No race boxes

Whereas the United States has "race boxes" and routinely solicits personal racial information on all manner of public documents, Japan does not. Americans who care to acknowledge their "ethnicity" on a national census form, for example, can check as many categories as they want. In Japan, at most one is asked to disclose one's nationality, which is raceless -- unless someone is inclined to racialize civil nationality.

So long as Japan considers race a strictly private matter, and stays out of the race-box business, its ambilineal nationality law will function as a "terminator" of special status Koreans in Japan. Within the next few decades, special status Koreans, as a demographic category, will wither to practically nothing. If their Japanese descendants are to exist as a racial nationality within the framework of Japanese nationality, they will have to adopt a strategy of anthropological self-definition like HUK. But this probably won't happen to any significant degree. By the end of the 21st century, even the illusion of a "Korean minority nation" in Japan will have disappeared.

Okinawans could, if something were to provoke them to unify them as a relatively undivided political block with an uncompromising minority national platform, force Japan to recognition them as an ethnic minority, an indigenous minority, and a minority nation. At the moment, though, Ainu are in the best position to be not just an ethnic minority, but also an indigenous people, and even a minority nation within Japan. This probably won't happen, though.

New Ainu Law of 1997

HUK originated as a prefectural organ to facilitate welfare and other programs for Ainu people. While formally no longer a governmental group, it continues to agency prefectural programs for Ainu. It was closely involved with the drafting and promulgation of the New Ainu Law of 1997, which promotes Ainu culture. And it is involved with prefectural and national agencies that have anything to do with "Ainu affairs" or "Ainu policy". This makes HUK a sort of clearing house for government policy. It also means that HUK is vulnerable to co-option.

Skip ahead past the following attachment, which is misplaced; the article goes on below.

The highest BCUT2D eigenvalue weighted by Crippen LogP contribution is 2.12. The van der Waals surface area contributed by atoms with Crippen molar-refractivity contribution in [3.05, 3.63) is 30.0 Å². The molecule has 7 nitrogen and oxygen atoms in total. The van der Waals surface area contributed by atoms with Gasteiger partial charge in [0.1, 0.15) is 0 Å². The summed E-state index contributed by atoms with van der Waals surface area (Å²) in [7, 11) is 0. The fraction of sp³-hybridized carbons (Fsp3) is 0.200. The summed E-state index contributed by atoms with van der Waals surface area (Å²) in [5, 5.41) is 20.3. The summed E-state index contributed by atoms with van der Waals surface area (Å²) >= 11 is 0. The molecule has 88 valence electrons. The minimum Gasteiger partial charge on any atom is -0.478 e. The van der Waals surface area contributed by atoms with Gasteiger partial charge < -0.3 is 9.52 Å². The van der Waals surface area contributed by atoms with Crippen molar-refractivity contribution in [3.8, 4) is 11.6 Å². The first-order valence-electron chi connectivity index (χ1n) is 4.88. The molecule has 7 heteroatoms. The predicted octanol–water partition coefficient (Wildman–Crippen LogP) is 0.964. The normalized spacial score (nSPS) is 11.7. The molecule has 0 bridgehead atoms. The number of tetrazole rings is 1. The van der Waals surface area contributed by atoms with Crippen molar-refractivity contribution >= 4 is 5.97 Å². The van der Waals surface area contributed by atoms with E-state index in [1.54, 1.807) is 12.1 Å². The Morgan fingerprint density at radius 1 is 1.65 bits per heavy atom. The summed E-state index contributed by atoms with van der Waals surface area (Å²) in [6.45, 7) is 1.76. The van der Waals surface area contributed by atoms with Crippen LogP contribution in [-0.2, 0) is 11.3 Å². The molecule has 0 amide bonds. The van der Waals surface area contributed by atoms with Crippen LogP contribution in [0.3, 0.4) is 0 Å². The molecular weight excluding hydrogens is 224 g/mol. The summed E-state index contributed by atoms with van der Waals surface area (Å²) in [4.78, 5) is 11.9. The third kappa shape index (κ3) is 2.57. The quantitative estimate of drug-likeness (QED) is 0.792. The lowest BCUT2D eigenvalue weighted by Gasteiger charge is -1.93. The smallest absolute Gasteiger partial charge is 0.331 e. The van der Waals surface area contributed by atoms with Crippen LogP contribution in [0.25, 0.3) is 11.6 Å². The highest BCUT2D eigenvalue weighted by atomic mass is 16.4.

Neither Japan nor Hokkaido recognize the existence of a sovereign "Ainu nation" within their jurisdictions. Efforts to establish "Ainu seats" in the Hokkaido legislature, for example, have failed, because the Constitution does not provide for racial nationality. Legally, there is only one nation in Japan, and it is based on civil, not racial, nationality.

As of this writing, Japan has also refused to recognize Ainu as an "indigenous people". To do so would imply that other Japanese are somehow not, or less, indigenous. The Ministry of Foreign Affairs reports and comments to the United Nations Committee on the Elimination of Racial Discrimination, concerning Ainu and Okinawans among others, are ludicrously ingenuous. They betray the government's utter lack of truthfulness about Japan's racially complex population. Yet the reports accurately reflect the political reality of race relations in Japan: even Ainu lack the critical mass of determination to be recognized for what they want to be -- and so end up being recognized only for what they are.

To be continued.